EPT11 Grand Final: Tension, time-wasting and tantrums on the bubble
When approaching the bubble it's important to demonstrate absolute confidence. Dario Sammartino knew exactly what to do.
Ten players from the money, and things getting tense, Sammartino ordered bananas. This was significant, for not only did it show how calm he was, but also his supreme confidence that he expected to cash, which he would have to if he wanted to cover the cost of the banana.
For others though the pre-bubble period was extended torture, an hour of all-ins and frustration as play slowed and the mood got antsy.
The field seemed divided. On the one side the well chipped, bemoaning the stalling of those less fortunate than themselves. Then on the other hand the stallers, bemoaning the moaning of the well chipped. Somewhere in between was the floor staff, forbidden from kicking people in the pants.
All this comes to the surface when a bubble takes longer to burst than expected, about a full level longer than usual. But then perhaps there's even more reason to hand on in an event this big.
Vanessa Selbst tried to stick around, and looked set to when she flopped two pair and got her chips in good. Then the river came along and helped the other guy. I even heard one of the TV people groan. For her part Selbst said nothing, at least not out loud. Her face said a lot though.
As Selbst left Andre Akkari extended his stay, moving all-in with pocket fours, which had made a set on the flop. The player opposite was thinking of the call. Leaning back, his t-shirt revealed the slogan "Drive Hard or Go Home". Well he did drive hard, calling with a losing hand, and was subsequently much closer to going home.
At this point the clock seemed stuck on 86 players (79 would be paid), as double ups continued and play slowed to a crawl.
David Peters departed, and Quon Zhou knocked out Noah Villancourt using the only English phrase he knows: "all-in". Actually that's not true. He also knows "No English", which he says only if he can stop grinning.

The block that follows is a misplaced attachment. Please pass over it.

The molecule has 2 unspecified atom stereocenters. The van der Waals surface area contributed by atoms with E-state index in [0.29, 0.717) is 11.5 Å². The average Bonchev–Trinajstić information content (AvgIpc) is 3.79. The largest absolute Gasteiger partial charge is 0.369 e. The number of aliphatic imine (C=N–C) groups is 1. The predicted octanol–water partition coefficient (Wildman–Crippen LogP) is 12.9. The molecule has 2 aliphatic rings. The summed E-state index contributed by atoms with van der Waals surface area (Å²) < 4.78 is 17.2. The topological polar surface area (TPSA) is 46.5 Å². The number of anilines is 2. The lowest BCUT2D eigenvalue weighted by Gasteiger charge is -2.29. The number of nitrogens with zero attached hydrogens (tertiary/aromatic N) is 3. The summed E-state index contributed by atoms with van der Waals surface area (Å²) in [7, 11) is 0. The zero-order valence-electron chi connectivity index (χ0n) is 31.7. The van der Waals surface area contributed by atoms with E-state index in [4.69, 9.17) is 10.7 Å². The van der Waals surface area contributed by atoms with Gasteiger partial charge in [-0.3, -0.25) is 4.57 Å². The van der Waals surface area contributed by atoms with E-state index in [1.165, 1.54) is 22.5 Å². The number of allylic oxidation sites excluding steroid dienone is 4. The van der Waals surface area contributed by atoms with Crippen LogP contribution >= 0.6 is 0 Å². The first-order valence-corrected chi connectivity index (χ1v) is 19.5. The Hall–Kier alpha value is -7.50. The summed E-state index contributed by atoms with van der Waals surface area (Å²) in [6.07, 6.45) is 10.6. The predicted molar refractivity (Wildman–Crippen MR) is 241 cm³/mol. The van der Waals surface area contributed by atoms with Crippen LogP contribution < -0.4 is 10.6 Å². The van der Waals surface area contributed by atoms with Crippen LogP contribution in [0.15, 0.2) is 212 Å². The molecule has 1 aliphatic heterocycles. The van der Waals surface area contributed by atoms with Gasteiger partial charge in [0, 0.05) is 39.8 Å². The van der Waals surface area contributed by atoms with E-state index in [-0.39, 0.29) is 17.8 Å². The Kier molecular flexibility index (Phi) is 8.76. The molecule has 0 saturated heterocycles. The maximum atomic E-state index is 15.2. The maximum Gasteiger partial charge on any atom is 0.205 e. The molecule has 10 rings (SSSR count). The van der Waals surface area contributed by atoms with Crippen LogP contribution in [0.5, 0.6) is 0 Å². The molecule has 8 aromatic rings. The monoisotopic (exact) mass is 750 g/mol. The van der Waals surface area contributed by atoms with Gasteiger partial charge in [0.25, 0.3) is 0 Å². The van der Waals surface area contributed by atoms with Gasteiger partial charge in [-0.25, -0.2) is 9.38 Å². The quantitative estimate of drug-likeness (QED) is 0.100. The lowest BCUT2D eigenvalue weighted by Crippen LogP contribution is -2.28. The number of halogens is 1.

Jeff Hakim was forced to play an unnatural role of hanging on for dear life. But sometimes even when struggling there's a sense that things are going to go your way.
With his stack reduced to 19,000 (the big blind was 5,000), Hakim was looking at a raise. He called it with ace-six and was up against six-five. Hakim got his ace on the flop and another six on the turn saved Hakim, who then called for one more on the river... and got it.
"Cooler man," joked Hakim. "Boat over boat."
Fady Kamar would leave in 82nd place, marking the start of the slow spell before hand-for-hand. Johnny Lodden doubled up with pocket sevens, while Mustapha Kanit and Sergio Castellucio continue their personal spat, one that seemed to end with Kanit winning the pot and the pair of the laughing at the end of it.
It was round about now that the growing disquiet over stalling came to the surface. Fabrice Soulier was unhappy with the time hands were taking to play, so too his countryman Michel Abecassis, and Christopher Frank, who even when complaining seems to have a permanent grin on his face. At least one player got a warning, and floor staff, short of billy clubs, positioned themselves around the room on the look out for time wasters.
Ironically going from 82 to 81 players left seemed to take an age. But then hand for hand play took just a single hand.
Eric Sfez found pocket kings and, figuring it might not be worth waiting any longer, moved all in. Jason Mercier meanwhile found deuces. It would be enough
It was a tantalising flop, coming ace-three-five, giving Mercier more outs. He got it on the turn, a deuce making Sfez the unfortunately soul sent to the rail empty handed. Not that anyone seemed to mind that much.
Stephen Bartley is a staff writer for the PokerStars Blog.